Spiral Jetty is Robert Smithton’s Monument to Catastrophe, in Utah, and was featured in the New York Times on July 7th by H. Julavits.09spiral1-superJumbo-v3.jpg

(For scale, above, in the middle you see two people standing.)

It comprises more than 6,000 tons of black basalt rocks extending 1,500 feet into the Great Salt Lake. It is in the shape of a counterclockwise vortex, designed by Robert Smithson in the 1970s.

It is called the ‘Spiral Jetty’ though some prefer ‘The End of the World’ and gives a feeling of aloneness, in a place that is unsafe and somehow devilish.

During some winters the rock is covered by water. To reach the Monument you have to drive along 16 miles of unpaved road that is often flooded.09mag-09spiral.t_CA1-superJumbo.jpg

If you must visit, it’s best to go at this time of the year.

Hokusai’s volcano

At the British Museum, there is an exhibition of the popular paintings by Katsushika Hokusai (1760–1849). There are several images of the Fuji volcano.hokusai_highlight_fuji_1000.jpg

They are symbols of natural power and human vulnerability.  Hokusai’s infatuation with Mount Fuji was much more than an admiration of its beauty. The Tale of the Bamboo Cutter told that a goddess placed an elixir of life at the top of the peak, and thus the mountain was a secret source of immortality, as well as a secret reason for Hokusai’ obsession with the mountain.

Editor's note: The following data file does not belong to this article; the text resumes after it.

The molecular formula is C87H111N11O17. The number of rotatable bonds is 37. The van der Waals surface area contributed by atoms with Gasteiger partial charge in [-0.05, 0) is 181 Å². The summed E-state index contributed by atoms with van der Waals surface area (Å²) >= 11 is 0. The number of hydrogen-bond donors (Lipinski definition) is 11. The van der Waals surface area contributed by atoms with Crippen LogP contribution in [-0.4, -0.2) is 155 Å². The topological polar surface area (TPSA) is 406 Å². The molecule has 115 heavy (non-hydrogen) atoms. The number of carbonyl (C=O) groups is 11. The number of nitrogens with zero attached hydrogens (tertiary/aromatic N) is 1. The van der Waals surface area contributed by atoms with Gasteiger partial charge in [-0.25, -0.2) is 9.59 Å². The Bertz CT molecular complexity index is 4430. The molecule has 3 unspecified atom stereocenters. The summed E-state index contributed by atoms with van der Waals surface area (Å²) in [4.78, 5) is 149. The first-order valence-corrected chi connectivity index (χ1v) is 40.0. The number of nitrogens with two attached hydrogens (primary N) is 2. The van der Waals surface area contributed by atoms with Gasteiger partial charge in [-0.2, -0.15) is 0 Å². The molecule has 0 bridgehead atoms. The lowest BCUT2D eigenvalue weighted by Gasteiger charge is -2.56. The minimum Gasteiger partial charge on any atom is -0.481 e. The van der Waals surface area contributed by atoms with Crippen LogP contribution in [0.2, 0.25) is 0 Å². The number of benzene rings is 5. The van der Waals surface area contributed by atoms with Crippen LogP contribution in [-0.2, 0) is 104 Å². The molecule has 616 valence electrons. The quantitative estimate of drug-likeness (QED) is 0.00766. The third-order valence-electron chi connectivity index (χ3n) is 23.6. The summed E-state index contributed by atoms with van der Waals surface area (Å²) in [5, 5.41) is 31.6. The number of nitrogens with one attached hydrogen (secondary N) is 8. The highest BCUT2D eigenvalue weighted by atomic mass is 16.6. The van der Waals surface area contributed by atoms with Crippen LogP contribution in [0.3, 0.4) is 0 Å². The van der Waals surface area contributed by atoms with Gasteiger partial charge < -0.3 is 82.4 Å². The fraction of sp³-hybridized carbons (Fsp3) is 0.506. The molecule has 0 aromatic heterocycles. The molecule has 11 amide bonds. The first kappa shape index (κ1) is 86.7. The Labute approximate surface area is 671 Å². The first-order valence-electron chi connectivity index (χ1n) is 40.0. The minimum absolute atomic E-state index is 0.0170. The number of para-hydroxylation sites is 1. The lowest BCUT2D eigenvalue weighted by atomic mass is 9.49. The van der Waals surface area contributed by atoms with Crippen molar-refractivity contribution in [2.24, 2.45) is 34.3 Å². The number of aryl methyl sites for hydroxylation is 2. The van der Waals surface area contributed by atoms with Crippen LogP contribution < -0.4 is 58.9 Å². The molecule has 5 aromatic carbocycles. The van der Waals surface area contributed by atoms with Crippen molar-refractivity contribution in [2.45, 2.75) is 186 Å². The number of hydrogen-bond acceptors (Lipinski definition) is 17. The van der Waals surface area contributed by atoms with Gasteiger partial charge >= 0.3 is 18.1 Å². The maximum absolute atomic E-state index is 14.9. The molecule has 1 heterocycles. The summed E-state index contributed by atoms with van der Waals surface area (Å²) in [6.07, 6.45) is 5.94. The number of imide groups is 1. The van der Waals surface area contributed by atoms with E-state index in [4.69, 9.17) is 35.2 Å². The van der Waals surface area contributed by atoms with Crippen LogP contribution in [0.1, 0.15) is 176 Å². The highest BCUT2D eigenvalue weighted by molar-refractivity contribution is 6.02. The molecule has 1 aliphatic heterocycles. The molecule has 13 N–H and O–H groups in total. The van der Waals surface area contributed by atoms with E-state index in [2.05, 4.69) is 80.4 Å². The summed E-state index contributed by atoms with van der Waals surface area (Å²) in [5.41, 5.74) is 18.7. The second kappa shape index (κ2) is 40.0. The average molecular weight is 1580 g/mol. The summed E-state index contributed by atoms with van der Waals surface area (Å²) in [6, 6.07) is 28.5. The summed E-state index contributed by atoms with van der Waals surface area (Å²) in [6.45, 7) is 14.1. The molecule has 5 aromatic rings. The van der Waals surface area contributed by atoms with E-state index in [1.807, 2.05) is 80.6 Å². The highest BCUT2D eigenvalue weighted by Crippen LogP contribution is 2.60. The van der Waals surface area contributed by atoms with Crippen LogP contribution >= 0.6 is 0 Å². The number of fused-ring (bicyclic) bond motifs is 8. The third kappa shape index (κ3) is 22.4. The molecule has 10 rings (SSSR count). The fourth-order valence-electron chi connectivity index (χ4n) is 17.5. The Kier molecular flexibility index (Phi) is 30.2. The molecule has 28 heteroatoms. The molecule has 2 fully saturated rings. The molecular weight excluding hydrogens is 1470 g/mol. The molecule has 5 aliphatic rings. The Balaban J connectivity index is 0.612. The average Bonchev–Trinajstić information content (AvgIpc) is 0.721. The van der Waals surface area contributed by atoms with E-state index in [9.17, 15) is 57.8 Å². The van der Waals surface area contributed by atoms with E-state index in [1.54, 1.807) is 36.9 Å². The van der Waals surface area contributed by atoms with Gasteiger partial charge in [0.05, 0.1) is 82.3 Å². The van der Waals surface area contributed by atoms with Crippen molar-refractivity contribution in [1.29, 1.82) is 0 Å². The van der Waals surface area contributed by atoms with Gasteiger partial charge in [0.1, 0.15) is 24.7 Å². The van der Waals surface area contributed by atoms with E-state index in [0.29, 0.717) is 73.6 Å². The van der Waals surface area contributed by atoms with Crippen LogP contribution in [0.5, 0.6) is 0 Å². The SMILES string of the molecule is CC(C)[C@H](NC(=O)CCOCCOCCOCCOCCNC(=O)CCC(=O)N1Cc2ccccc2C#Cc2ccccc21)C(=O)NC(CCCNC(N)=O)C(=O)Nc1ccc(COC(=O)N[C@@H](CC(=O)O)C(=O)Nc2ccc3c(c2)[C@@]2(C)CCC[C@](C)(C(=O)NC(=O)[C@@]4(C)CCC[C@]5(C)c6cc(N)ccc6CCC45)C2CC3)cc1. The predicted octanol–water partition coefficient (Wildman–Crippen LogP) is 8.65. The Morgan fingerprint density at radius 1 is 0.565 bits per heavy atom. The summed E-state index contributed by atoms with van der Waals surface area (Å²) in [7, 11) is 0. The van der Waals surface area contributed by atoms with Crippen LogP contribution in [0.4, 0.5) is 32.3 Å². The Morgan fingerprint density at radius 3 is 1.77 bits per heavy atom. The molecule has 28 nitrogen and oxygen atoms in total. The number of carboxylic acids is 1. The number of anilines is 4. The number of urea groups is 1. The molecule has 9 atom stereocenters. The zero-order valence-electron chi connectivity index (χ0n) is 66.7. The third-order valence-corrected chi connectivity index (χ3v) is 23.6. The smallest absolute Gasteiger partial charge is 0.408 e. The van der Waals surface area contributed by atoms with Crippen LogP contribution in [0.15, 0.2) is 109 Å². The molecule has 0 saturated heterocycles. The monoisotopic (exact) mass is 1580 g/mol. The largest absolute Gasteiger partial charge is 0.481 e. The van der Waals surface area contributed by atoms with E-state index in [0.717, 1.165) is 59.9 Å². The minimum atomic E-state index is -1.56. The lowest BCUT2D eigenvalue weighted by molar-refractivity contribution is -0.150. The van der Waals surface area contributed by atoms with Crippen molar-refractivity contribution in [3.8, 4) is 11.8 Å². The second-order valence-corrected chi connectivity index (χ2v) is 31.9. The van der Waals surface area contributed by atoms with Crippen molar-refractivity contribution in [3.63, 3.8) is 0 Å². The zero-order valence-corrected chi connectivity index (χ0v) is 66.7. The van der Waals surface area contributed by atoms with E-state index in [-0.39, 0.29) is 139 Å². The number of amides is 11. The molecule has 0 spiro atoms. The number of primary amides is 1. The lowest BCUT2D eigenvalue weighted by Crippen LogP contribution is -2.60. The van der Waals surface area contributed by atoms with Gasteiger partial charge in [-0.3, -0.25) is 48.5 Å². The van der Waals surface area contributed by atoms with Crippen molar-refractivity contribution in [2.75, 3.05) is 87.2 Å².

hokusai_highlight_umezawa_1000.jpg

This gave him a chance to explore and experiment with its beauty. hokusai_highlight_snowy_1000.jpg

A section through a present-day volcano shows its hidden structure:

th-1.jpeg    Volcano_scheme.svg.png

Cross-section through a stratovolcano (vertical scale is exaggerated):

  1. Large magma chamber
  2. Bedrock
  3. Conduit (pipe)
  4. Base
  5. Sill
  6. Dike
  7. Layers of ash emitted by the volcano
  8. Flank
  9. Layers of lava emitted by the volcano
  10. Throat
  11. Parasitic cone
  12. Lava flow
  13. Vent
  14. Crater
  15. Ash cloud

Ice

USM Modular Furniture presents an exhibition by Swiss photographer Daniel Schwartz. The black and white photographs can be viewed from May 4-26, 2017 in the USM, New York Soho Showroom. ds.jpg.1280x680_q90_crop.jpgThe images feature glaciers in Switzerland, Pakistan, Peru and Uganda.

expo-showroom-paris_4.jpg.384x384_q90_box-0,0,600,600_crop_detail.jpg

Glaciers form a dynamic system. Due to man-made climate change, they are rapidly losing surface area and mass with far-reaching consequences. Glaciers serve as reservoirs of water as well as serving as an archive of climate history.

schwartz-eau15-19.jpg.384x384_q90_box-0,0,600,600_crop_detail.jpg

Daniel Schwartz presents the glacier as a place of remembrance – confronting loss by exposing the past – and as a stage that reveals the future as it recedes.

Book of Miracles

The recently discovered Augsburg Book of Miraculous Signs reveals a 16th Century society gripped by anxieties that we can relate to today, The illustrated manuscript is now available, edited by T. Borchert and J.P. Waterman.